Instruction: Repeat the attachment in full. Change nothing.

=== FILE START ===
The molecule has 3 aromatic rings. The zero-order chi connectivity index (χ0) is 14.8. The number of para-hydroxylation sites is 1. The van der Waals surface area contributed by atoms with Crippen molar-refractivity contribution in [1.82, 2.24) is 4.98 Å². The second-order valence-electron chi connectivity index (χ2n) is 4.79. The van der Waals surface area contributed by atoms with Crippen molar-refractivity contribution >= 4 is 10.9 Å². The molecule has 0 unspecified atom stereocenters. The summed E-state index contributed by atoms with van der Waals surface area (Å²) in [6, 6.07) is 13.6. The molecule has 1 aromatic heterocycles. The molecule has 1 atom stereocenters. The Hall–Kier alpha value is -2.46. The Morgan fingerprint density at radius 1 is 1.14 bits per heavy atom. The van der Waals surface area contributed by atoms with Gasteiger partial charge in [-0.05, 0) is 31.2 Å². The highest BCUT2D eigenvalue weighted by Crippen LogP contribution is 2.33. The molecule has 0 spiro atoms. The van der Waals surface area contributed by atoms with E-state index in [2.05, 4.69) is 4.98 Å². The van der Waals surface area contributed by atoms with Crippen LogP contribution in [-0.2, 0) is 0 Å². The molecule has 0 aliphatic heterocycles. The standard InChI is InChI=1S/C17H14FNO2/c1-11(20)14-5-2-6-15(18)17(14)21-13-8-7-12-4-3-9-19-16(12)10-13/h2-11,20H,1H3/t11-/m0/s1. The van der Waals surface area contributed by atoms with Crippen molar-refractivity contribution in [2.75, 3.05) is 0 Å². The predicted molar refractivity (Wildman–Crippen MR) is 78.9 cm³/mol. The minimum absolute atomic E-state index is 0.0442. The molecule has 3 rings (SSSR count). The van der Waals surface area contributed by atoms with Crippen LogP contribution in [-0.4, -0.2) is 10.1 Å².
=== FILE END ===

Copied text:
The molecule has 3 aromatic rings. The zero-order chi connectivity index (χ0) is 14.8. The number of para-hydroxylation sites is 1. The van der Waals surface area contributed by atoms with Crippen molar-refractivity contribution in [1.82, 2.24) is 4.98 Å². The second-order valence-electron chi connectivity index (χ2n) is 4.79. The van der Waals surface area contributed by atoms with Crippen molar-refractivity contribution >= 4 is 10.9 Å². The molecule has 0 unspecified atom stereocenters. The summed E-state index contributed by atoms with van der Waals surface area (Å²) in [6, 6.07) is 13.6. The molecule has 1 aromatic heterocycles. The molecule has 1 atom stereocenters. The Hall–Kier alpha value is -2.46. The Morgan fingerprint density at radius 1 is 1.14 bits per heavy atom. The van der Waals surface area contributed by atoms with Gasteiger partial charge in [-0.05, 0) is 31.2 Å². The highest BCUT2D eigenvalue weighted by Crippen LogP contribution is 2.33. The molecule has 0 spiro atoms. The van der Waals surface area contributed by atoms with E-state index in [2.05, 4.69) is 4.98 Å². The van der Waals surface area contributed by atoms with Crippen LogP contribution in [-0.2, 0) is 0 Å². The molecule has 0 aliphatic heterocycles. The standard InChI is InChI=1S/C17H14FNO2/c1-11(20)14-5-2-6-15(18)17(14)21-13-8-7-12-4-3-9-19-16(12)10-13/h2-11,20H,1H3/t11-/m0/s1. The van der Waals surface area contributed by atoms with Crippen molar-refractivity contribution in [2.75, 3.05) is 0 Å². The predicted molar refractivity (Wildman–Crippen MR) is 78.9 cm³/mol. The minimum absolute atomic E-state index is 0.0442. The molecule has 3 rings (SSSR count). The van der Waals surface area contributed by atoms with Crippen LogP contribution in [-0.4, -0.2) is 10.1 Å².